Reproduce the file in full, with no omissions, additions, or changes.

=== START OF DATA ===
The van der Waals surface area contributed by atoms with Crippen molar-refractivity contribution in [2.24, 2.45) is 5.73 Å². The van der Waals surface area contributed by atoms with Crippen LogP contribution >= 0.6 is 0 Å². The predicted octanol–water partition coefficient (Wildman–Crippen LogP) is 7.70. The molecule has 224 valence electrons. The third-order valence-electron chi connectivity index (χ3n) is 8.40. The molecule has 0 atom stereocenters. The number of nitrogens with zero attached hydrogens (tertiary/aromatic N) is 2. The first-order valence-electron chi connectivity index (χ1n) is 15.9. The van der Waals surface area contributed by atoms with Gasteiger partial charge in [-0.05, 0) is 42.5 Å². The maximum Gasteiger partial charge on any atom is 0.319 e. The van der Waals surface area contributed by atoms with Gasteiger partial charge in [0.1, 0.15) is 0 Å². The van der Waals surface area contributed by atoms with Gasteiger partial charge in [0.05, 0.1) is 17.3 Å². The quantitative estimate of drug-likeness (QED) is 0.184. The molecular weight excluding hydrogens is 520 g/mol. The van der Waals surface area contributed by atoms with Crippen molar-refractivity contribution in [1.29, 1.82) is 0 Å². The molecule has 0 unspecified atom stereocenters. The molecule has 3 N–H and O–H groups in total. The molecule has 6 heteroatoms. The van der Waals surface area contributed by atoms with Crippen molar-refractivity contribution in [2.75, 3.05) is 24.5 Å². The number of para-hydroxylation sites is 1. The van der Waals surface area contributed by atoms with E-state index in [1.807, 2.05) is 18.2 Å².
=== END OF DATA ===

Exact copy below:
The van der Waals surface area contributed by atoms with Crippen molar-refractivity contribution in [2.24, 2.45) is 5.73 Å². The van der Waals surface area contributed by atoms with Crippen LogP contribution >= 0.6 is 0 Å². The predicted octanol–water partition coefficient (Wildman–Crippen LogP) is 7.70. The molecule has 224 valence electrons. The third-order valence-electron chi connectivity index (χ3n) is 8.40. The molecule has 0 atom stereocenters. The number of nitrogens with zero attached hydrogens (tertiary/aromatic N) is 2. The first-order valence-electron chi connectivity index (χ1n) is 15.9. The van der Waals surface area contributed by atoms with Gasteiger partial charge in [-0.05, 0) is 42.5 Å². The maximum Gasteiger partial charge on any atom is 0.319 e. The van der Waals surface area contributed by atoms with Gasteiger partial charge in [0.1, 0.15) is 0 Å². The van der Waals surface area contributed by atoms with Gasteiger partial charge in [0.05, 0.1) is 17.3 Å². The quantitative estimate of drug-likeness (QED) is 0.184. The molecular weight excluding hydrogens is 520 g/mol. The van der Waals surface area contributed by atoms with Crippen molar-refractivity contribution in [1.29, 1.82) is 0 Å². The molecule has 0 unspecified atom stereocenters. The molecule has 3 N–H and O–H groups in total. The molecule has 6 heteroatoms. The van der Waals surface area contributed by atoms with Crippen molar-refractivity contribution in [2.75, 3.05) is 24.5 Å². The number of para-hydroxylation sites is 1. The van der Waals surface area contributed by atoms with E-state index in [1.807, 2.05) is 18.2 Å².